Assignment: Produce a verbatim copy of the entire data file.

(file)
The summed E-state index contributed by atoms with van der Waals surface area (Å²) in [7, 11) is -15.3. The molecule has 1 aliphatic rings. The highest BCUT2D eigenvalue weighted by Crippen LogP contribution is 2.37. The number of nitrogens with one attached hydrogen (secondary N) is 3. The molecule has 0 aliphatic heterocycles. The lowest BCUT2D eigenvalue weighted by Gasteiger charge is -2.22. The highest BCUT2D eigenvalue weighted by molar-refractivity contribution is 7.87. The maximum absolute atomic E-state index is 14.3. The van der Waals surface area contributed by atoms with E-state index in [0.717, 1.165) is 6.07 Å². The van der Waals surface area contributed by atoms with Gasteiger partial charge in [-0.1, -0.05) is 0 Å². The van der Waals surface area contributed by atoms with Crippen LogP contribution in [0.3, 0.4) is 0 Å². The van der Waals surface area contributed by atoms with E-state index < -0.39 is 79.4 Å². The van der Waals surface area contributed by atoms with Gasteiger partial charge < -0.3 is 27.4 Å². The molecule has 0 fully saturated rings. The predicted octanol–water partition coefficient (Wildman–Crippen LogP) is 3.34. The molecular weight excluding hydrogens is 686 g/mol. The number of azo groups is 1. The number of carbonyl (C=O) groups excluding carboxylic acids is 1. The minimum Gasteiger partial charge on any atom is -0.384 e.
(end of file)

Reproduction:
The summed E-state index contributed by atoms with van der Waals surface area (Å²) in [7, 11) is -15.3. The molecule has 1 aliphatic rings. The highest BCUT2D eigenvalue weighted by Crippen LogP contribution is 2.37. The number of nitrogens with one attached hydrogen (secondary N) is 3. The molecule has 0 aliphatic heterocycles. The lowest BCUT2D eigenvalue weighted by Gasteiger charge is -2.22. The highest BCUT2D eigenvalue weighted by molar-refractivity contribution is 7.87. The maximum absolute atomic E-state index is 14.3. The van der Waals surface area contributed by atoms with E-state index in [0.717, 1.165) is 6.07 Å². The van der Waals surface area contributed by atoms with Gasteiger partial charge in [-0.1, -0.05) is 0 Å². The van der Waals surface area contributed by atoms with Crippen LogP contribution in [0.3, 0.4) is 0 Å². The van der Waals surface area contributed by atoms with E-state index < -0.39 is 79.4 Å². The van der Waals surface area contributed by atoms with Gasteiger partial charge < -0.3 is 27.4 Å². The molecule has 0 fully saturated rings. The predicted octanol–water partition coefficient (Wildman–Crippen LogP) is 3.34. The molecular weight excluding hydrogens is 686 g/mol. The number of azo groups is 1. The number of carbonyl (C=O) groups excluding carboxylic acids is 1. The minimum Gasteiger partial charge on any atom is -0.384 e.